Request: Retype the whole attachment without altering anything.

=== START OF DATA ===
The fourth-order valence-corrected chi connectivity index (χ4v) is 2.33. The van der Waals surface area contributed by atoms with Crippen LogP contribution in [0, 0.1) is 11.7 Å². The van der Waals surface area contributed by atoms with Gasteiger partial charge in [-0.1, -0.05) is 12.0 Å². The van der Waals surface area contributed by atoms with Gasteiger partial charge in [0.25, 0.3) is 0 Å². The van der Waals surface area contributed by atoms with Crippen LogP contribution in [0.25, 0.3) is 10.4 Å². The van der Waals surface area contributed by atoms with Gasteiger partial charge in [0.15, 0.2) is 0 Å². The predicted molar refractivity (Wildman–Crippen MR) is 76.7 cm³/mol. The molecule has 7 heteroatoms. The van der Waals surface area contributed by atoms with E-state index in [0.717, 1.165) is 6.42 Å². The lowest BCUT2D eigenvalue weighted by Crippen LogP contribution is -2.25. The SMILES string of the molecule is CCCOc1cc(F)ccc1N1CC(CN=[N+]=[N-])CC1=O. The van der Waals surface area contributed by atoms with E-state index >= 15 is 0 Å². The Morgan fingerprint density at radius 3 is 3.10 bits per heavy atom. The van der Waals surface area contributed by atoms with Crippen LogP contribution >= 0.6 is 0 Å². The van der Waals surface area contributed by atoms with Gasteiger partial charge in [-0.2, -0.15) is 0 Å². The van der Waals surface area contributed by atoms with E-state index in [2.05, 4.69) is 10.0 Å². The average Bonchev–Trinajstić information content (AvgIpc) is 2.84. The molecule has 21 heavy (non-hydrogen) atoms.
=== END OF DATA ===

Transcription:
The fourth-order valence-corrected chi connectivity index (χ4v) is 2.33. The van der Waals surface area contributed by atoms with Crippen LogP contribution in [0, 0.1) is 11.7 Å². The van der Waals surface area contributed by atoms with Gasteiger partial charge in [-0.1, -0.05) is 12.0 Å². The van der Waals surface area contributed by atoms with Gasteiger partial charge in [0.25, 0.3) is 0 Å². The van der Waals surface area contributed by atoms with Crippen LogP contribution in [0.25, 0.3) is 10.4 Å². The van der Waals surface area contributed by atoms with Gasteiger partial charge in [0.15, 0.2) is 0 Å². The predicted molar refractivity (Wildman–Crippen MR) is 76.7 cm³/mol. The molecule has 7 heteroatoms. The van der Waals surface area contributed by atoms with E-state index in [0.717, 1.165) is 6.42 Å². The lowest BCUT2D eigenvalue weighted by Crippen LogP contribution is -2.25. The SMILES string of the molecule is CCCOc1cc(F)ccc1N1CC(CN=[N+]=[N-])CC1=O. The van der Waals surface area contributed by atoms with E-state index >= 15 is 0 Å². The Morgan fingerprint density at radius 3 is 3.10 bits per heavy atom. The van der Waals surface area contributed by atoms with Crippen LogP contribution >= 0.6 is 0 Å². The van der Waals surface area contributed by atoms with Gasteiger partial charge in [-0.2, -0.15) is 0 Å². The van der Waals surface area contributed by atoms with E-state index in [2.05, 4.69) is 10.0 Å². The average Bonchev–Trinajstić information content (AvgIpc) is 2.84. The molecule has 21 heavy (non-hydrogen) atoms.